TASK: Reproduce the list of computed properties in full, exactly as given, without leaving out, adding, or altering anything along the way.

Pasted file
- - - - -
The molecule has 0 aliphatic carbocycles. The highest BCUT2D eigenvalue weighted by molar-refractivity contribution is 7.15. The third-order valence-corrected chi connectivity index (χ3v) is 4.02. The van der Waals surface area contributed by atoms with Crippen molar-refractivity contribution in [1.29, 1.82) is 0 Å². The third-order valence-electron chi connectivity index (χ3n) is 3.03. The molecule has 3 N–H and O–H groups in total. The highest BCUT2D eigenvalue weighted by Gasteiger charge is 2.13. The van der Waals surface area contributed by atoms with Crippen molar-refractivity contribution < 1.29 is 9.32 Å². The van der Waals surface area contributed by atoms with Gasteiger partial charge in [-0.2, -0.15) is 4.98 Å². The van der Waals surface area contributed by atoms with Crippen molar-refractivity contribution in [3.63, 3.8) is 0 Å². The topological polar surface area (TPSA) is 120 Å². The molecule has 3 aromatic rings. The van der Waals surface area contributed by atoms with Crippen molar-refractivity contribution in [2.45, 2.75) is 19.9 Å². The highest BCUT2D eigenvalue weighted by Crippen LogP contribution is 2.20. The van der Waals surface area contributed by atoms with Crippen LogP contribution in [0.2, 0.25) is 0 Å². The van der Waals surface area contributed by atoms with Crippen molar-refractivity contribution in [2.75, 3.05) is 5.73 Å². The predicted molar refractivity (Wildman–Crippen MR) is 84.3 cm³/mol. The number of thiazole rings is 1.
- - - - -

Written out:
The molecule has 0 aliphatic carbocycles. The highest BCUT2D eigenvalue weighted by molar-refractivity contribution is 7.15. The third-order valence-corrected chi connectivity index (χ3v) is 4.02. The van der Waals surface area contributed by atoms with Crippen molar-refractivity contribution in [1.29, 1.82) is 0 Å². The third-order valence-electron chi connectivity index (χ3n) is 3.03. The molecule has 3 N–H and O–H groups in total. The highest BCUT2D eigenvalue weighted by Gasteiger charge is 2.13. The van der Waals surface area contributed by atoms with Crippen molar-refractivity contribution < 1.29 is 9.32 Å². The van der Waals surface area contributed by atoms with Gasteiger partial charge in [-0.2, -0.15) is 4.98 Å². The van der Waals surface area contributed by atoms with Crippen molar-refractivity contribution in [3.63, 3.8) is 0 Å². The topological polar surface area (TPSA) is 120 Å². The molecule has 3 aromatic rings. The van der Waals surface area contributed by atoms with Crippen molar-refractivity contribution in [2.45, 2.75) is 19.9 Å². The highest BCUT2D eigenvalue weighted by Crippen LogP contribution is 2.20. The van der Waals surface area contributed by atoms with Crippen LogP contribution in [0.2, 0.25) is 0 Å². The van der Waals surface area contributed by atoms with Crippen molar-refractivity contribution in [2.75, 3.05) is 5.73 Å². The predicted molar refractivity (Wildman–Crippen MR) is 84.3 cm³/mol. The number of thiazole rings is 1.